Yakwahe – A giant hairless bear monster, associated by some people with ancient mammoths.

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Famous Delaware Indians

Delaware (Lenni-Lenapi) Legends:


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The Rainbow and the Flood

The Lenni-Lenapi are the First People, so that they know this story is true. After the Creation of the earth, the Mysterious One covered it with a blue roof. Sometimes the roof was very black. Then the Manitou of Waters became uneasy. He feared the rain would no longer be able to pour down upon the earth through this dark roof.

Therefore the Manitou of Waters prayed to the Mysterious One that the waters from above be not cut off.

At once the Mysterious One commanded to blow the Spirit of the Wind, who dwells in the Darkening Land. At once thick clouds arose. They covered all the earth, so that the dark roof could no longer be seen.

Then the voice of the Mysterious One was heard amongst the clouds. The voice was deep and heavy, like the sound of falling rivers.

Then the Spirit of Rain, the brother of the Spirit of Waters and the Spirit of the Winds, poured down water from above. The waters fell for a long time. They fell until all the earth was covered. Then the birds took refuge in the branches of the highest trees. The animals followed the trails to the mountain peaks.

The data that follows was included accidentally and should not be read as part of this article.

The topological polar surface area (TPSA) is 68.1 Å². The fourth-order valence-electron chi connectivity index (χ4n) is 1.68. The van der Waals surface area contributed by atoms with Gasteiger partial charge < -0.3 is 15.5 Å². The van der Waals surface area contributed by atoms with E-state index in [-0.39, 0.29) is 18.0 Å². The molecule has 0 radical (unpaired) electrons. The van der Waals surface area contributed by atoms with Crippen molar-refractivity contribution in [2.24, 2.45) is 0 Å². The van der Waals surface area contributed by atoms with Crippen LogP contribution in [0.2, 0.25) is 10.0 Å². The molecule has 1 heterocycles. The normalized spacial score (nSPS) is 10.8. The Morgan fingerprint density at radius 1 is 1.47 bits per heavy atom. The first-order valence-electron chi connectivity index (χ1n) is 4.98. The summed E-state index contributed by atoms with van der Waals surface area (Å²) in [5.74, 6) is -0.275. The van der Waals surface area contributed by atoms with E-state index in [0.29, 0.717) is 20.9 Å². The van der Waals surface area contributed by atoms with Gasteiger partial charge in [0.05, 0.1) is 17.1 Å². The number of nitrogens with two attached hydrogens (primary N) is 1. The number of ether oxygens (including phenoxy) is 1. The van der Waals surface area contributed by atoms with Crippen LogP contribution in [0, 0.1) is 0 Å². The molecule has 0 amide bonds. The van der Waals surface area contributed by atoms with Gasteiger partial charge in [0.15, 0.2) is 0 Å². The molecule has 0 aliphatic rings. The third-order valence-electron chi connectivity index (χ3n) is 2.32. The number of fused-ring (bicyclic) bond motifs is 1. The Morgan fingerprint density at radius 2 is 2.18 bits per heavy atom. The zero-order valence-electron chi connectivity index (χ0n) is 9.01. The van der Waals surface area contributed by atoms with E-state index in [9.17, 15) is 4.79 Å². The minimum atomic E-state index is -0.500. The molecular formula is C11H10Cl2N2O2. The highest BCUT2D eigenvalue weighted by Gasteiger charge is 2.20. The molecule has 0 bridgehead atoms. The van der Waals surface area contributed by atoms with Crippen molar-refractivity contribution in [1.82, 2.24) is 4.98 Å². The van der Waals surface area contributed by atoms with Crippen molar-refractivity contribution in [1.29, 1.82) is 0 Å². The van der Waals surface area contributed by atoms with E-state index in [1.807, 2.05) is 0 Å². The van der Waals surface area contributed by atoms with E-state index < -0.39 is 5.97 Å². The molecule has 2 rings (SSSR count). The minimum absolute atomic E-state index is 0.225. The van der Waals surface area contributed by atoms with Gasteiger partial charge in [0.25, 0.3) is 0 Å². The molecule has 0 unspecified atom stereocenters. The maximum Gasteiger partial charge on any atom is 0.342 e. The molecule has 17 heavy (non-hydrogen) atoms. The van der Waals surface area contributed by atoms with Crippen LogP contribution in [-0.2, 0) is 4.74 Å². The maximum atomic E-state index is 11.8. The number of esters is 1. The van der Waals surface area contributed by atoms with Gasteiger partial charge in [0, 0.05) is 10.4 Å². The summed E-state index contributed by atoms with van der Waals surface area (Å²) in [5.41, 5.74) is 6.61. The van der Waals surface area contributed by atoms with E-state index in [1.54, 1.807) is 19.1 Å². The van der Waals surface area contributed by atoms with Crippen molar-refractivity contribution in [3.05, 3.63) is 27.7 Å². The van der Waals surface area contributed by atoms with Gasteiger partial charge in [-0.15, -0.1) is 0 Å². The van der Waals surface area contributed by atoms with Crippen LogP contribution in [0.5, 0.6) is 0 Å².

Then the Manitou of Waters feared no longer. Therefore the Mysterious One ordered the rain to cease and the clouds to disappear. Then Sin-go-wi-chi-na-xa, the rainbow, was seen in the sky.

Therefore the Lenni-Lenapi watch for the rainbow, because it means that the Mysterious One is no longer angry.

Tradition of the Calamet

In the days of the old men, far to the north there lived a nation with many villages. Their warriors were as many as the buffalo herds on the plains toward the Darkening Land. Their tepees were many on the shores of a beautiful lake and along wide rivers.


Then the Mysterious One, whose voice is in the clouds, told the chiefs of a great nation, also of many villages, which hunted through all the country from the Big Water in the sunrise to the mountains in the Darkening Land.

Then the chiefs and the old men held a council. Runners came from many villages to the great council. And the council voice was to go to the great nation to the south, the nation with many villages, and bring back scalps and horses.

So the chiefs and warriors went out, one by one. Then runners were sent to all the villages, ordering the chiefs to dance the scalp dance.

Suddenly there came through the sky a great white bird. It came from the forest, and flew into the village of the great chief. It rested above the head of the chief’s daughter.

Then the chief’s daughter heard a voice in her heart. The voice said, “Call all the chiefs and warriors together. Tell them the Mysterious One is sad because they seek the scalps of the Lenni-Lenapi, the First People. Tell the warriors they must wash their hands in the blood of a young fawn. They must go with many presents to the First People. They must carry to the First People Hobowakan, the calumet.”

Thus the First People and the mighty people with many villages on the shore of the lake smoked together the pipe of council. So there was peace.